“He took total joy in being helpful and bringing some joy to others,” his longtime friend and fellow Norwich resident U.S. Sen. Peter Welch, D-Vt., said. “He needed no recognition. The Santa role really displayed that.”

Bringing joy to children and their parents was emblematic of the way Candon lived his life, Welch said, noting that Candon, whom Welch first met when they worked for the same White River Junction law firm in the 1970s, found satisfaction in his public service. He served as a state representative, a Norwich Selectboard member, and on the boards of the University of Vermont and Vermont Public Television, now part of Vermont Public. He also encouraged Welch, to run for office initially and later served as his campaign treasurer.

Candon was born in Rutland on Oct. 2, 1950 to Thomas H. and Margaret Flynn Candon and was the youngest of three children.

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“We have a very close family,” Marcia Flanagan, Candon’s sister, said. “I don’t think a week went by without several phone calls.”

Without making light of serious situations, Candon added humor even in difficult times.

He “always gave us permission to smile and laugh even through tears,” Flanagan said. “It was a really wonderful gift that he had.”

Their father, Thomas H. Candon, worked for the Veterans Administration, helping veterans to obtain home loans, said Tom Candon, the oldest of the three siblings. Thomas H. Candon later became a real estate appraiser and state representative. He was first elected to the state Legislature in the 1960s and remained in office, representing part of Rutland, for 20 years, Tom Candon said.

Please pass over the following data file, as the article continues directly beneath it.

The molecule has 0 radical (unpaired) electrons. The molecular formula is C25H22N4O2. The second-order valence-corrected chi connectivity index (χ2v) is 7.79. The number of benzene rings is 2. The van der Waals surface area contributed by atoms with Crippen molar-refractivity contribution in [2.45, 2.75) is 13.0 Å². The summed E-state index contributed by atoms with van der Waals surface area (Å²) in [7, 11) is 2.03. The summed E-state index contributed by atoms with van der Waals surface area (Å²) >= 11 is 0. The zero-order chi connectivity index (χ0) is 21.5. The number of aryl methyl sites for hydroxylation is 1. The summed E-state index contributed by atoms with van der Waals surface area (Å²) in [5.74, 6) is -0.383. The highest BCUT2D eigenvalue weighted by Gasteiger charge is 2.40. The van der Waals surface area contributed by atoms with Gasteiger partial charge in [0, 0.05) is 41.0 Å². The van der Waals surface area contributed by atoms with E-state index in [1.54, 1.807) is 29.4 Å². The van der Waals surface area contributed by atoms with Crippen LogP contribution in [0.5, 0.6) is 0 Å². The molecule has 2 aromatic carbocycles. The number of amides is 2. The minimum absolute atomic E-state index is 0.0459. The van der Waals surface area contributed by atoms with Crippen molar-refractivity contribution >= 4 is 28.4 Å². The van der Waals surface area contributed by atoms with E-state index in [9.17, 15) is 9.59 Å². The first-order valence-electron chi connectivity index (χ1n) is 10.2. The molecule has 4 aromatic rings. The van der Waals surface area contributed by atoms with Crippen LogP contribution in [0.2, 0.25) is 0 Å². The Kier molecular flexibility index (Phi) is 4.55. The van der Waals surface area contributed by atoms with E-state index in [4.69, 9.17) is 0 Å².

Even as a child, Jack Candon was “very good with people,” his brother said. Jack attended Boys State, a leadership development program for high school boys, and was selected from there to attend Boys Nation.

Jack was proud of his family’s long history in the state. The Candons arrived in the mid-1800s and lived in and around the Rutland County towns of Chittenden and Pittsford, Tom Candon said. Their mother’s family was farther south, in Dorset and Danby, he said.

“He was the expert on our family tree and could trace it back, by memory, to the 1870s, remembering birth years and where each relative lived,” said Tom Candon, Jack’s nephew. “We had great times finding the old homesteads of great-grandparents in Ira and Chittenden, Vt.”

Just last year, Jack, known as UJ to his nieces and nephews, bought maple syrup for the family from the family currently tapping the sugarbush at the first Candon farm in Chittenden.

“He took great pride in our family’s history and was such a big part of it himself,” Jack’s nephew Tom said.

Jack left Vermont after graduating from Mount St. Joseph Academy in Rutland in 1968 to attend the University of Notre Dame and then Marquette University Law School.

It was during his time in the Midwest that he met Martha B. Pryser, better known as Marty, on a blind date. Marty grew up in Michigan, about 40 minutes from South Bend, Indiana, where Notre Dame is, she said. They were married in Sturgis, Michigan in June 1973.